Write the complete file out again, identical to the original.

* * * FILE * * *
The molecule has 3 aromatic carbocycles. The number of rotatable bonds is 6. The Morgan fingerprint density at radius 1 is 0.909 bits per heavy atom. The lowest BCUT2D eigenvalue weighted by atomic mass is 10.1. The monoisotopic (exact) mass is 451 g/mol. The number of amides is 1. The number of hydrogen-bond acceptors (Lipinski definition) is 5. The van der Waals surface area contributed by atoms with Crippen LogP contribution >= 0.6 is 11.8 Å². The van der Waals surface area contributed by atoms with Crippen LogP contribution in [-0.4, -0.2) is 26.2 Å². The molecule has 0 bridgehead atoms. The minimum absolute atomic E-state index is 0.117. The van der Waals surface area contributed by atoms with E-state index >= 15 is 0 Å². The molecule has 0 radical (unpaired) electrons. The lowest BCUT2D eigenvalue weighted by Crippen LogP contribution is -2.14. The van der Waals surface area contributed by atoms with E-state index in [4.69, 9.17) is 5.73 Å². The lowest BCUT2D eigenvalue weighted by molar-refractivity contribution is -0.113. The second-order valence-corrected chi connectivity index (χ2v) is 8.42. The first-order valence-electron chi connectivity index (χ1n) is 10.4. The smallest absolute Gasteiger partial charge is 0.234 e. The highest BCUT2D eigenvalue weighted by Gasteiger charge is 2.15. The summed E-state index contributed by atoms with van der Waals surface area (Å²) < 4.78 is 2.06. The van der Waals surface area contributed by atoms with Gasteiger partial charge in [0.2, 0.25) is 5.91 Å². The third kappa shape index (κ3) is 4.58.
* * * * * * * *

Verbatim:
The molecule has 3 aromatic carbocycles. The number of rotatable bonds is 6. The Morgan fingerprint density at radius 1 is 0.909 bits per heavy atom. The lowest BCUT2D eigenvalue weighted by atomic mass is 10.1. The monoisotopic (exact) mass is 451 g/mol. The number of amides is 1. The number of hydrogen-bond acceptors (Lipinski definition) is 5. The van der Waals surface area contributed by atoms with Crippen LogP contribution >= 0.6 is 11.8 Å². The van der Waals surface area contributed by atoms with Crippen LogP contribution in [-0.4, -0.2) is 26.2 Å². The molecule has 0 bridgehead atoms. The minimum absolute atomic E-state index is 0.117. The van der Waals surface area contributed by atoms with E-state index >= 15 is 0 Å². The molecule has 0 radical (unpaired) electrons. The lowest BCUT2D eigenvalue weighted by Crippen LogP contribution is -2.14. The van der Waals surface area contributed by atoms with E-state index in [4.69, 9.17) is 5.73 Å². The lowest BCUT2D eigenvalue weighted by molar-refractivity contribution is -0.113. The second-order valence-corrected chi connectivity index (χ2v) is 8.42. The first-order valence-electron chi connectivity index (χ1n) is 10.4. The smallest absolute Gasteiger partial charge is 0.234 e. The highest BCUT2D eigenvalue weighted by Gasteiger charge is 2.15. The summed E-state index contributed by atoms with van der Waals surface area (Å²) < 4.78 is 2.06. The van der Waals surface area contributed by atoms with Gasteiger partial charge in [0.2, 0.25) is 5.91 Å². The third kappa shape index (κ3) is 4.58.